Tom Gorman, director of the Rocky Mountain High Intensity Drug Trafficking Area Program, has been called a "drug-war soldier" for good reason -- he believes that anyone involved in marijuana regulation, apparently even state lawmakers, are committing "criminal acts."
In a recent statement to McClatchy Newspapers about states like Colorado and Washington whose lawmakers are currently fleshing out plans to authorize, regulate and license a new recreational marijuana industry, Gorman echoed the federal government's perspective that marijuana, no matter what, is an illegal substance.
“Frankly, everybody that has anything to do with this is engaged in a criminal act, because they’re conspiring to allow criminal enterprise to go in,” Gorman said.
Following Gorman's logic here, that means every elected official who has worked toward reasonable standards in the states that have either legalized marijuana for recreational use or for medical purposes are apparently guilty of criminal conspiracy.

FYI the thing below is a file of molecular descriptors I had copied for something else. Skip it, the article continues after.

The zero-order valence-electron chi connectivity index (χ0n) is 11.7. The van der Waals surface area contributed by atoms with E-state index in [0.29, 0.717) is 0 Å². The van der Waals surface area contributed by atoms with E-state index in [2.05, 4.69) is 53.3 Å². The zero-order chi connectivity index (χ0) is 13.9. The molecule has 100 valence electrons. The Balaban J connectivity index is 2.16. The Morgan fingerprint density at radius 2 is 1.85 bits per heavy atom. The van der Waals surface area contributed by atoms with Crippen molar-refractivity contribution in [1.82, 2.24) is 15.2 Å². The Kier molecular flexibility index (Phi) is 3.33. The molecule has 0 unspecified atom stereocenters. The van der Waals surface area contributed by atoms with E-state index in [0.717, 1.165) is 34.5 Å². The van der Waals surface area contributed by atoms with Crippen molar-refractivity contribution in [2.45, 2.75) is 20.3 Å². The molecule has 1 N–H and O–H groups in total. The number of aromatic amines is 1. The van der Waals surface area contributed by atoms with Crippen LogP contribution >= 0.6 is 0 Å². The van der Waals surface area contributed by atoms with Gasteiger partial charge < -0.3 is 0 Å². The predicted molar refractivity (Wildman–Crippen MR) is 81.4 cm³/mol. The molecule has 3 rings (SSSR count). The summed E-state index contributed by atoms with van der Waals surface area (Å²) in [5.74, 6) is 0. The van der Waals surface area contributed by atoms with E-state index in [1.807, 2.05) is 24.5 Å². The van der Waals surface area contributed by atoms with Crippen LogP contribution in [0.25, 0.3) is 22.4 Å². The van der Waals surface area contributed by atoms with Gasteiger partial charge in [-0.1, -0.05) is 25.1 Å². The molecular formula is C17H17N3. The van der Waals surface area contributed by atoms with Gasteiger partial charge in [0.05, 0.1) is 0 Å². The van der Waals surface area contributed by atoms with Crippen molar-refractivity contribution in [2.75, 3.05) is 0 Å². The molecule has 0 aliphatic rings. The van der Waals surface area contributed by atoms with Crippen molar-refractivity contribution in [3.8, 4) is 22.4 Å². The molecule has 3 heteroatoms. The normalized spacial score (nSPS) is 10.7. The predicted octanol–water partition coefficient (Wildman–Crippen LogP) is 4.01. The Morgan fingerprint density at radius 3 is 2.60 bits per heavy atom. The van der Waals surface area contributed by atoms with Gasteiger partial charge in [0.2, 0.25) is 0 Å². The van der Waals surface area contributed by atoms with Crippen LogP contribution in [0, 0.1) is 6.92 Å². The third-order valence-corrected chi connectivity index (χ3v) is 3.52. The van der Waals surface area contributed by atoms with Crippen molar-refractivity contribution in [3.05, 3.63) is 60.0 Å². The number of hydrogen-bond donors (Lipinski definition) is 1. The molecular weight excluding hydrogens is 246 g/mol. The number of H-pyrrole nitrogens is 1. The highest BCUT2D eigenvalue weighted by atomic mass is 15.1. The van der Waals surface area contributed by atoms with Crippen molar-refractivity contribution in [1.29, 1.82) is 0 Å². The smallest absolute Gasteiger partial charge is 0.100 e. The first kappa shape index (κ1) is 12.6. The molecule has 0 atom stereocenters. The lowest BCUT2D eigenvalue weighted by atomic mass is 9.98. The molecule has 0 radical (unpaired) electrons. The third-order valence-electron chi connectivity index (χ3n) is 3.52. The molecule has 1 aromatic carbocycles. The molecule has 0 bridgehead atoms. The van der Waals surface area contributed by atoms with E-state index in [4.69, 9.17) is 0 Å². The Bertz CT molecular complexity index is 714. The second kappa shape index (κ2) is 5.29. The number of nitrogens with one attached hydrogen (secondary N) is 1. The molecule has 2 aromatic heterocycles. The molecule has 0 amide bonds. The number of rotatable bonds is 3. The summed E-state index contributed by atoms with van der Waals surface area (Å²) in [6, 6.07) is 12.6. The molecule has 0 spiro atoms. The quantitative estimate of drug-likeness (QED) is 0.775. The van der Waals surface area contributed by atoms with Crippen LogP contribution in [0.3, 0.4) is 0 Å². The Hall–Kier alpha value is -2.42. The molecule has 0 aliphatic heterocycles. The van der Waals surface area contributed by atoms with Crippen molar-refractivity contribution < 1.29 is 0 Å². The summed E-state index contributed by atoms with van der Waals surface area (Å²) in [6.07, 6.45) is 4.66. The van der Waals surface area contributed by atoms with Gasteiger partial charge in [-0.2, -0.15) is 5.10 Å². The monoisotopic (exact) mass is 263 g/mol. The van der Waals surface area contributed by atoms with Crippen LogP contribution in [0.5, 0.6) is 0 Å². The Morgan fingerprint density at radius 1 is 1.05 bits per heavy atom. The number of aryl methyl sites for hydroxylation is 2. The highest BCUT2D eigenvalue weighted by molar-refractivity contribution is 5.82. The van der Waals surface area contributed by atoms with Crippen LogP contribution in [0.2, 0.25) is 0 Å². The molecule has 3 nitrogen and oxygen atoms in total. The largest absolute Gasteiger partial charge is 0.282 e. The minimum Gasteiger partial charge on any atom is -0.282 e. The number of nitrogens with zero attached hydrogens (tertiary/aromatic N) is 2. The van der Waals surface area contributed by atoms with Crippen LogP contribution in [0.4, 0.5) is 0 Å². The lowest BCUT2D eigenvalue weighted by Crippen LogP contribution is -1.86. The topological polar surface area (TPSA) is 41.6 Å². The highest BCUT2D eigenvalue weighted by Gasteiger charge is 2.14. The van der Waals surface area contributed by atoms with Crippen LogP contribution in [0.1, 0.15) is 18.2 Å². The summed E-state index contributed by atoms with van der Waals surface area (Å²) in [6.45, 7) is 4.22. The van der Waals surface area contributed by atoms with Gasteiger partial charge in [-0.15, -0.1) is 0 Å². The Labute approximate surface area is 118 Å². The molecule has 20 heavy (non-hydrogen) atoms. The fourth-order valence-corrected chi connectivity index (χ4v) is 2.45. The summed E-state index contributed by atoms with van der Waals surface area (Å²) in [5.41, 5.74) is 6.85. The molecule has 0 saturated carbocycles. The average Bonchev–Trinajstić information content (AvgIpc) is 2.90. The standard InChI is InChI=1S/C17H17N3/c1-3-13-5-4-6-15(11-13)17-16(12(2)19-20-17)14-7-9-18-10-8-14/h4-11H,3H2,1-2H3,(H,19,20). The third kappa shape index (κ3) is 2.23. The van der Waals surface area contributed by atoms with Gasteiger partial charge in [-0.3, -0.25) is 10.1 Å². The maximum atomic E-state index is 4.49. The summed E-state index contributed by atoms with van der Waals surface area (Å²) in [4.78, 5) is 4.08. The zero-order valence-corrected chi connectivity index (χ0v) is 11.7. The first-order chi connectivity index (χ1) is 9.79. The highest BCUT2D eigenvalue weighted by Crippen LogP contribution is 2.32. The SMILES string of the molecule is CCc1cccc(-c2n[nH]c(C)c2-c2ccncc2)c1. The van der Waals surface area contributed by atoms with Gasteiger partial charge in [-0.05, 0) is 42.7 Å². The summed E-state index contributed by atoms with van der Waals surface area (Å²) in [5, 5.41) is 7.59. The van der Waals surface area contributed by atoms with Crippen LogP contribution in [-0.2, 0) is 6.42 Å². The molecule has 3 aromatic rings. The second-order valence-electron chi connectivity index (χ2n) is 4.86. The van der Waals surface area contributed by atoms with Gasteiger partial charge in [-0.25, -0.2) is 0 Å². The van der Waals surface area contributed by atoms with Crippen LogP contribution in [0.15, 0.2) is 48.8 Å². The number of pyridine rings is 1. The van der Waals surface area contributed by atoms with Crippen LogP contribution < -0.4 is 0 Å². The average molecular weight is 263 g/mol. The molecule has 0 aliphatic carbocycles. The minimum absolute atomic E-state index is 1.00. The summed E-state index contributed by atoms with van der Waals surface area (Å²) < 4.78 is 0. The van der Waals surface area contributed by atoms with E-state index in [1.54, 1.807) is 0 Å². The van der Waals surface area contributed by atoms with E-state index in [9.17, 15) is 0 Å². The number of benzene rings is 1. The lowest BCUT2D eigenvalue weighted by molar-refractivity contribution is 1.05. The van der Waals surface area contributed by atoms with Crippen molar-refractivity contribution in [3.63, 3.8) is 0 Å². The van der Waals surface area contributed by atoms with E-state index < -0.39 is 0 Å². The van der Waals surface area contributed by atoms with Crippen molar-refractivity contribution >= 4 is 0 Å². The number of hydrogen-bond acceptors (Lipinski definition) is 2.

Mason Tvert, one of the leaders of the Yes on 64 campaign in Colorado and current communications director of Marijuana Policy Project, told The Huffington Post that Gorman's statement ignores the facts on legal weed:
For years, Tom Gorman has demonstrated a reckless disregard for the facts in virtually every facet of his government-funded anti-marijuana activism, so it is not surprising that he is at it again. Mr. Gorman does not care about the fact that our prohibition policies have been ineffective, costly, and problematic. He does not care about the fact that a strong majority of voters in Colorado – most of whom have heard him out over the past several years – still decided to scrap those antiquated policies and adopt a more sensible approach to controlling marijuana.